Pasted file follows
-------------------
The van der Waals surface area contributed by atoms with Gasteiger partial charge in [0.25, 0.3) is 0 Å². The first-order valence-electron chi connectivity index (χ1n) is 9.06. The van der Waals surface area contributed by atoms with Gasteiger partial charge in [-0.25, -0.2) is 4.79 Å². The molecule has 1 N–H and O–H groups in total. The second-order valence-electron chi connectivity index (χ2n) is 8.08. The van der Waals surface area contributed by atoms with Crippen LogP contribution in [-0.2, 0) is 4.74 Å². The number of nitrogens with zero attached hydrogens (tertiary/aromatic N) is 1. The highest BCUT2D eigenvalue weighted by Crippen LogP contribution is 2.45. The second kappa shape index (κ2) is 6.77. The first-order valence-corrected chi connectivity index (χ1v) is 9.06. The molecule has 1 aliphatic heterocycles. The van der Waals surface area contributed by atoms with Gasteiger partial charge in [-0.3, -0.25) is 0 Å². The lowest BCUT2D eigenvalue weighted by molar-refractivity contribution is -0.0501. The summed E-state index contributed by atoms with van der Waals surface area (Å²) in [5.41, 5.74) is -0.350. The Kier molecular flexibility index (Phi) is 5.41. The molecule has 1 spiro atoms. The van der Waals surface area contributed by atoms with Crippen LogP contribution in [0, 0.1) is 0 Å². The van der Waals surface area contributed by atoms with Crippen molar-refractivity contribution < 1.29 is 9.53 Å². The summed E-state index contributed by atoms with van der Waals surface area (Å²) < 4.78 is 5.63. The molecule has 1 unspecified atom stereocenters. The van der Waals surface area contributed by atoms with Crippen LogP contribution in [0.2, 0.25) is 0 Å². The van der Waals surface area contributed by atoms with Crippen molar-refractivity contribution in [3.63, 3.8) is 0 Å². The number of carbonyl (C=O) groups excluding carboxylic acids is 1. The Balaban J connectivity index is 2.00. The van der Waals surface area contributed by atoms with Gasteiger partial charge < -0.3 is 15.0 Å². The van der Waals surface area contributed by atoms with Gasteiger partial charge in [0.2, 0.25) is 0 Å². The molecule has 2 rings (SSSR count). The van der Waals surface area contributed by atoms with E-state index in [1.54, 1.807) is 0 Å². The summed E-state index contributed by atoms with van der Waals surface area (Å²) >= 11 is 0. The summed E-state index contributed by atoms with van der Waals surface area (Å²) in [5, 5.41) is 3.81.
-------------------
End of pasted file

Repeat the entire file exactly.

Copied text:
The van der Waals surface area contributed by atoms with Gasteiger partial charge in [0.25, 0.3) is 0 Å². The first-order valence-electron chi connectivity index (χ1n) is 9.06. The van der Waals surface area contributed by atoms with Gasteiger partial charge in [-0.25, -0.2) is 4.79 Å². The molecule has 1 N–H and O–H groups in total. The second-order valence-electron chi connectivity index (χ2n) is 8.08. The van der Waals surface area contributed by atoms with Crippen LogP contribution in [-0.2, 0) is 4.74 Å². The number of nitrogens with zero attached hydrogens (tertiary/aromatic N) is 1. The highest BCUT2D eigenvalue weighted by Crippen LogP contribution is 2.45. The second kappa shape index (κ2) is 6.77. The first-order valence-corrected chi connectivity index (χ1v) is 9.06. The molecule has 1 aliphatic heterocycles. The van der Waals surface area contributed by atoms with Gasteiger partial charge in [-0.3, -0.25) is 0 Å². The lowest BCUT2D eigenvalue weighted by molar-refractivity contribution is -0.0501. The summed E-state index contributed by atoms with van der Waals surface area (Å²) in [5.41, 5.74) is -0.350. The Kier molecular flexibility index (Phi) is 5.41. The molecule has 1 spiro atoms. The van der Waals surface area contributed by atoms with Crippen LogP contribution in [0, 0.1) is 0 Å². The van der Waals surface area contributed by atoms with Crippen molar-refractivity contribution < 1.29 is 9.53 Å². The summed E-state index contributed by atoms with van der Waals surface area (Å²) < 4.78 is 5.63. The molecule has 1 unspecified atom stereocenters. The van der Waals surface area contributed by atoms with Crippen LogP contribution in [0.2, 0.25) is 0 Å². The van der Waals surface area contributed by atoms with Crippen molar-refractivity contribution in [3.63, 3.8) is 0 Å². The number of carbonyl (C=O) groups excluding carboxylic acids is 1. The Balaban J connectivity index is 2.00. The van der Waals surface area contributed by atoms with Gasteiger partial charge < -0.3 is 15.0 Å². The van der Waals surface area contributed by atoms with Gasteiger partial charge in [0.2, 0.25) is 0 Å². The molecule has 2 rings (SSSR count). The van der Waals surface area contributed by atoms with E-state index in [1.54, 1.807) is 0 Å². The summed E-state index contributed by atoms with van der Waals surface area (Å²) >= 11 is 0. The summed E-state index contributed by atoms with van der Waals surface area (Å²) in [5, 5.41) is 3.81.